The Academy Awards represent the glamour of Hollywood. Stars arrive in limos, stroll down the very long red carpet pausing to wave and show off their couture and jewels before entering the auditorium. The annual ceremony, which is overseen by the Academy of Motion Picture Arts and Sciences, and commonly called Oscars, has changes a lot since the first Oscars were presented in 1929 at a dinner in the Hollywood Roosevelt Hotel with 250 guests. Now, the glamorous extravaganza, held at the 3,300-seat Dolby Theatre in Hollywood, is televised in more than 200 countries. This year’s Academy Award nominations offer potential records and fun facts:
Movies Earning Multiple Acting Nominations
American Hustle was the 15th movie to receive nominations in every acting category. David O. Russell’s Silver Linings Playbook also achieved this feat in 2013. No movie, however, has won all four acting awards. A Streetcar Named Desire, 1951, and Network, 1976, came closest with three acting wins. Also, for American Hustle fans, only two films nominated in every acting category won Best Picture: Mrs. Miniver, 1942, and From Here to Eternity, 1953.
American Hustle‘s Jennifer Lawrence is the youngest actress to receive three acting nominations. The 23-year-old broke the record held by Teresa Wright (who was 24 when she got her third nomination). If Lawrence is named Best Supporting Actress, she will be the third actress to win consecutive awards. The previous two were Luis Rainer and Katharine Hepburn. Two actors have won consecutive awards: Spencer Tracy and Tom Hanks.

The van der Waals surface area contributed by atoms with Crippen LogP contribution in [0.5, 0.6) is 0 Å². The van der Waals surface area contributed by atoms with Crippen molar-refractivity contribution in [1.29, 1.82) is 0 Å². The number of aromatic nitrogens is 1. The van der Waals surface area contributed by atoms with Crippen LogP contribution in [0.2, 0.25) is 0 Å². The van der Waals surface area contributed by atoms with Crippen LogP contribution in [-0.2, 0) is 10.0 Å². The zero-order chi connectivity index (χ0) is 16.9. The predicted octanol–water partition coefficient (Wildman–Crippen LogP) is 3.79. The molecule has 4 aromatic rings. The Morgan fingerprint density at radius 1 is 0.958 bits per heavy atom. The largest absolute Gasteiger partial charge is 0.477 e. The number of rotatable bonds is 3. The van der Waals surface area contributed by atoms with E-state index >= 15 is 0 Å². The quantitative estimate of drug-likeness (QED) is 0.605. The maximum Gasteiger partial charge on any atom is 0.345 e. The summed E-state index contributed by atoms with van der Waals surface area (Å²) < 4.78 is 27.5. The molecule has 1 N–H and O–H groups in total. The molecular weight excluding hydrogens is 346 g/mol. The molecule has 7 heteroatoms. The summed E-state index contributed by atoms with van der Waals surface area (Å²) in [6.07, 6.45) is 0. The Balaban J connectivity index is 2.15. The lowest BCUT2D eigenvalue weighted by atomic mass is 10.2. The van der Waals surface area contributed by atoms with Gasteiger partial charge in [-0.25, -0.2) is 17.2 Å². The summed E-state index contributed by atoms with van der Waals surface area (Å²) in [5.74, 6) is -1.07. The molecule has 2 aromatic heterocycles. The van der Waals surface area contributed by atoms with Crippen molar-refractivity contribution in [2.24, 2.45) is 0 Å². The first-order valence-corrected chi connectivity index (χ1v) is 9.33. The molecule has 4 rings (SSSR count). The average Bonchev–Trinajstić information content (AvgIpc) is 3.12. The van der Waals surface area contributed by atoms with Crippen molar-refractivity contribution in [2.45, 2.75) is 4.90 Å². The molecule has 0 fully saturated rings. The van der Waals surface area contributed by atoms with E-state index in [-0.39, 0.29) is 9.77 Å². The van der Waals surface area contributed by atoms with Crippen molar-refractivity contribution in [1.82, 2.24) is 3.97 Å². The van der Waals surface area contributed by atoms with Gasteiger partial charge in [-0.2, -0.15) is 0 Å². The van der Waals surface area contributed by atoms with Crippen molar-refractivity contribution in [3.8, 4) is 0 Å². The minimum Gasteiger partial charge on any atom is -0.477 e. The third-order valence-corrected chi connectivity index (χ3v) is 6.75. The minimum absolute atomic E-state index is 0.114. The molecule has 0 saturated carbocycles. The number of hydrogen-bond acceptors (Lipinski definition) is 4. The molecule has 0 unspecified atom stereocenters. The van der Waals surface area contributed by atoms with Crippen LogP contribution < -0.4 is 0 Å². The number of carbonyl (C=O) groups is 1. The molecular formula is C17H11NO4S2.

If June Squibb wins, the 84-year-old would be the oldest Best Supporting Actress winner. If 77-year-old Bruce Dern wins, he would be the oldest Best Actor awardee. Both were nominated this year for Nebraska. The current records in these categories belong to Peggy Ashcroft (age 77), for 1984’s A Passage to India and Henry Fonda (age 76) for On Golden Pond in 1981.
The F— Best Picture Nominee
The F-word is used more than 500 times in Martin Scorsese’s The Wolf of Wall Street, making it is the most profanity-laced film ever nominated for Best Picture. The previous record was held by another Scorsese film, Goodfellas, which had 200 fewer utterances.
Possible EGOT Winner
If Bobby Lopez wins an Oscar for “Let It Go” from Frozen, he will be the 12th EGOT in history. An EGOT is someone who has won the four major American entertainment awards (Emmy, Grammy, Oscar, and Tony). Lopez received Tonys for Avenue Q (Best Original Score) and The Book of Mormon (Best Original Score, Best Book of a Musical) in 2004 and 2011, Daytime Emmys for Wonder Pets in 2008 and 2010, and a Grammy for Mormon’s original cast recording in 2012.
Other Nomination Records
Two nominees this year broke their own records. Meryl Streep’s acting nomination (her 18th) for August: Osage County makes her the most nominated actor ever beating Meryl Streep (who used to only have 17). She looks like an underachiever compared to composer John Williams, who received his 49th nomination this year (for The Book Thief’s score). WIlliams, however, is not the most nominated person. That was Walt Disney, who was up for Oscars 59 times (he won 32 times, not counting the four honorary Oscars he was awarded).
Bonus Facts About the Statuette Itself
An Oscar statuette is 13 1/2 inches tall and weighs 8 1/2 pounds. It depicts a knight standing on a film reel with five spokes, symbolizing the five original Academy branches (actors, directors, technicians, producers, writers). The statuette is made of a metal alloy called Britannium with 24-karat gold plating on their surface. When metals were scarce during World War II, the Oscars were made of plaster. Recipients had the option to trade them for traditional one after the war.
See if the potential records become reality at the 2014 Academy Awards on March 2.
Academy of Motion Picture Arts and Sciences
Oscar History – ABC Television, The Oscars
Pop Watch, Oscars 2014 – Entertainment Weekly
Oscars: Fun Facts and Nominations Trivia – The Telegraph
The Walt Disney Family Museum